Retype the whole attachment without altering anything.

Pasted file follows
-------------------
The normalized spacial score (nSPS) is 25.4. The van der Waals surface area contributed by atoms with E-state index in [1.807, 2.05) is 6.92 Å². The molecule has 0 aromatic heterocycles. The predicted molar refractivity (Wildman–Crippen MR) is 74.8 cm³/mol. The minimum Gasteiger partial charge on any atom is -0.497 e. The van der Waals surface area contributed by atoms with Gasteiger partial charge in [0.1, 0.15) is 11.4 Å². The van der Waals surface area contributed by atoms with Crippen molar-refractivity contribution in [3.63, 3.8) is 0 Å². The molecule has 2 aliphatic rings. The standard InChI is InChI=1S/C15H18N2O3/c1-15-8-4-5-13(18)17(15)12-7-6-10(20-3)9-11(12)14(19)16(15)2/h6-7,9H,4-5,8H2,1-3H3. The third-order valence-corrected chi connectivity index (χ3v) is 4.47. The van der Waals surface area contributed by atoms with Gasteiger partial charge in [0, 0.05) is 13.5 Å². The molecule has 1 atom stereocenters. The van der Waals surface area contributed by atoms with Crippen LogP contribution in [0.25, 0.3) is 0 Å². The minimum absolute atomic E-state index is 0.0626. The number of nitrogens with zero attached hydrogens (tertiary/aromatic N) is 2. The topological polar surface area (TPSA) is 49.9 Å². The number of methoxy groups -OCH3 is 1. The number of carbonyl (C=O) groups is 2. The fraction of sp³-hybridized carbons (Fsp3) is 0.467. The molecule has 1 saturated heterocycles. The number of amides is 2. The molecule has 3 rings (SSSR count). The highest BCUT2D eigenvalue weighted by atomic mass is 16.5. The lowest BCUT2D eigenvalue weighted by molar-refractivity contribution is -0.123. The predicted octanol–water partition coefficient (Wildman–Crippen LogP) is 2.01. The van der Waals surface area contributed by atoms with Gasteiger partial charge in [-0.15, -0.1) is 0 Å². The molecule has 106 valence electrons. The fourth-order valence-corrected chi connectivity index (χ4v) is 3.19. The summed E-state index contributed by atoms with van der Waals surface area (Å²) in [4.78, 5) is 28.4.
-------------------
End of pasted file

The normalized spacial score (nSPS) is 25.4. The van der Waals surface area contributed by atoms with E-state index in [1.807, 2.05) is 6.92 Å². The molecule has 0 aromatic heterocycles. The predicted molar refractivity (Wildman–Crippen MR) is 74.8 cm³/mol. The minimum Gasteiger partial charge on any atom is -0.497 e. The van der Waals surface area contributed by atoms with Gasteiger partial charge in [0.1, 0.15) is 11.4 Å². The van der Waals surface area contributed by atoms with Crippen molar-refractivity contribution in [3.63, 3.8) is 0 Å². The molecule has 2 aliphatic rings. The standard InChI is InChI=1S/C15H18N2O3/c1-15-8-4-5-13(18)17(15)12-7-6-10(20-3)9-11(12)14(19)16(15)2/h6-7,9H,4-5,8H2,1-3H3. The third-order valence-corrected chi connectivity index (χ3v) is 4.47. The van der Waals surface area contributed by atoms with Gasteiger partial charge in [0, 0.05) is 13.5 Å². The molecule has 1 atom stereocenters. The van der Waals surface area contributed by atoms with Crippen LogP contribution in [0.25, 0.3) is 0 Å². The minimum absolute atomic E-state index is 0.0626. The number of nitrogens with zero attached hydrogens (tertiary/aromatic N) is 2. The topological polar surface area (TPSA) is 49.9 Å². The number of methoxy groups -OCH3 is 1. The number of carbonyl (C=O) groups is 2. The fraction of sp³-hybridized carbons (Fsp3) is 0.467. The molecule has 1 saturated heterocycles. The number of amides is 2. The molecule has 3 rings (SSSR count). The highest BCUT2D eigenvalue weighted by atomic mass is 16.5. The lowest BCUT2D eigenvalue weighted by molar-refractivity contribution is -0.123. The predicted octanol–water partition coefficient (Wildman–Crippen LogP) is 2.01. The van der Waals surface area contributed by atoms with Gasteiger partial charge in [-0.15, -0.1) is 0 Å². The molecule has 106 valence electrons. The fourth-order valence-corrected chi connectivity index (χ4v) is 3.19. The summed E-state index contributed by atoms with van der Waals surface area (Å²) in [4.78, 5) is 28.4.